“But if he had been stuck at inside linebacker (at Georgia) all the time, he could have done that and have been drafted to do that. He has been a very unselfish guy. To get our best players on the field at Georgia he had to play a number of positions, not because of him but the other guys. He could kind of make everybody else right. I’ve never been around anyone who has his ability to do those three different things.”
That had to reassure the Bears and the other teams lurking in the top half of the draft for Floyd, including the Giants, who coveted him at No. 10. But you know what had to be magic to their ears?
“Leonard is a quiet dude but Leonard likes ball,” Pruitt said. “He likes to practice. Likes to play. He loves ball.”
That’s what Bears general manager Ryan Pace and coach John Fox are on the prowl for — players who embrace the game — and they believe Floyd is a special athlete.
Bulk to incredible hulk
The Bears want Floyd to bulk up from his 244 pounds at the NFL combine, and with a 6-foot-6 frame that’s not the kind of concern it would be if he were 6-2. He’s 2 inches taller than Aldon Smith, who was a star for defensive coordinator Vic Fangio with the 49ers.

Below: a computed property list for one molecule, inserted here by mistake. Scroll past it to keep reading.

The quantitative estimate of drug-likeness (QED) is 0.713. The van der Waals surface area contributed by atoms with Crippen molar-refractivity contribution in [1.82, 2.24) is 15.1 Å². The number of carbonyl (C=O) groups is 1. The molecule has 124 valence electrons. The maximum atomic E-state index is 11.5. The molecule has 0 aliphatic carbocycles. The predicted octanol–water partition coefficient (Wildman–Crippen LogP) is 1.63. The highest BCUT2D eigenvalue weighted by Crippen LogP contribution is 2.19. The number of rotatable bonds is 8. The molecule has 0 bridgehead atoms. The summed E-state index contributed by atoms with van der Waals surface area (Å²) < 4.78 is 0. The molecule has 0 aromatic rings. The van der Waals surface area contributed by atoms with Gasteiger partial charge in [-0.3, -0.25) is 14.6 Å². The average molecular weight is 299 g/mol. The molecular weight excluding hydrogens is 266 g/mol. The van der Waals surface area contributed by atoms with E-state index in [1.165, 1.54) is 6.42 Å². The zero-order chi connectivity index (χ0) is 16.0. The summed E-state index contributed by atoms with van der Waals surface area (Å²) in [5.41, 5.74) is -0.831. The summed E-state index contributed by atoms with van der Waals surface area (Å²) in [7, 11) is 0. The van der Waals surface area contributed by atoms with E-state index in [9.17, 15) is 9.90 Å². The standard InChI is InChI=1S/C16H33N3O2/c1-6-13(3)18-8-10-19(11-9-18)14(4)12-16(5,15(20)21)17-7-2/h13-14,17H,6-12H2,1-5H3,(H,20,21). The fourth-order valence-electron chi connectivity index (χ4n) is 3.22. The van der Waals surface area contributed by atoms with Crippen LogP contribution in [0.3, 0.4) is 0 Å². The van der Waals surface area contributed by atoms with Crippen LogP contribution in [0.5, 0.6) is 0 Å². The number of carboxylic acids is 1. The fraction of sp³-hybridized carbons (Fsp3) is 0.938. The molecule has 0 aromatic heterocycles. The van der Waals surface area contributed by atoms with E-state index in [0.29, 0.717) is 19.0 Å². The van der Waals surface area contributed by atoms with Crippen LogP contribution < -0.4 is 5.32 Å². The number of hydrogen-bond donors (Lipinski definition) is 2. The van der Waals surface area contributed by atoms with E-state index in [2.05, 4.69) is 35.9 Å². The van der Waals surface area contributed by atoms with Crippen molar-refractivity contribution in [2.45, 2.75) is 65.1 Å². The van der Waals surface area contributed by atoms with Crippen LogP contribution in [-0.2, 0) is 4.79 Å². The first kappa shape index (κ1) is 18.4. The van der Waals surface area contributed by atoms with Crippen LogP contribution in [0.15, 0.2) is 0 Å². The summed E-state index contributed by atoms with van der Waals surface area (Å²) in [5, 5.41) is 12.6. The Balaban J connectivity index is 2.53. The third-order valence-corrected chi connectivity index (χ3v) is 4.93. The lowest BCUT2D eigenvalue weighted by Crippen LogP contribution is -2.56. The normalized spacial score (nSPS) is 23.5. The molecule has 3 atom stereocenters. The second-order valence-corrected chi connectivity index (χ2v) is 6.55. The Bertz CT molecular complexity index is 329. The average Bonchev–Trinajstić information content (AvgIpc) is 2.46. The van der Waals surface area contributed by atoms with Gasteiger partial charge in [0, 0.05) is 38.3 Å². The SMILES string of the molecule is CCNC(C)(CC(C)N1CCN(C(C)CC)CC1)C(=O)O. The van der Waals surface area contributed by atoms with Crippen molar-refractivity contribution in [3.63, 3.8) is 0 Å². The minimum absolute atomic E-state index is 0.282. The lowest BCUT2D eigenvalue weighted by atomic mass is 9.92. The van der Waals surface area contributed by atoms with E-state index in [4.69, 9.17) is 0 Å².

Floyd needs to hit the weight room and embrace his love of barbecue, specifically ribs. He has pledged to “bring the juice” when training camp begins, not surprisingbecause competition on the practice field brings out the best in him.
“People probably overlook the guy from a small town and I am going to make sure I don’t get looked over,” Floyd said.
When Grantham departed Georgia after the 2013 season, he reached out to Fangio, whom he worked for with the Texans.
“I told him I was leaving and I said, ‘I have a guy for you,'” Grantham said.
It’s a message Fangio and the Bears heeded.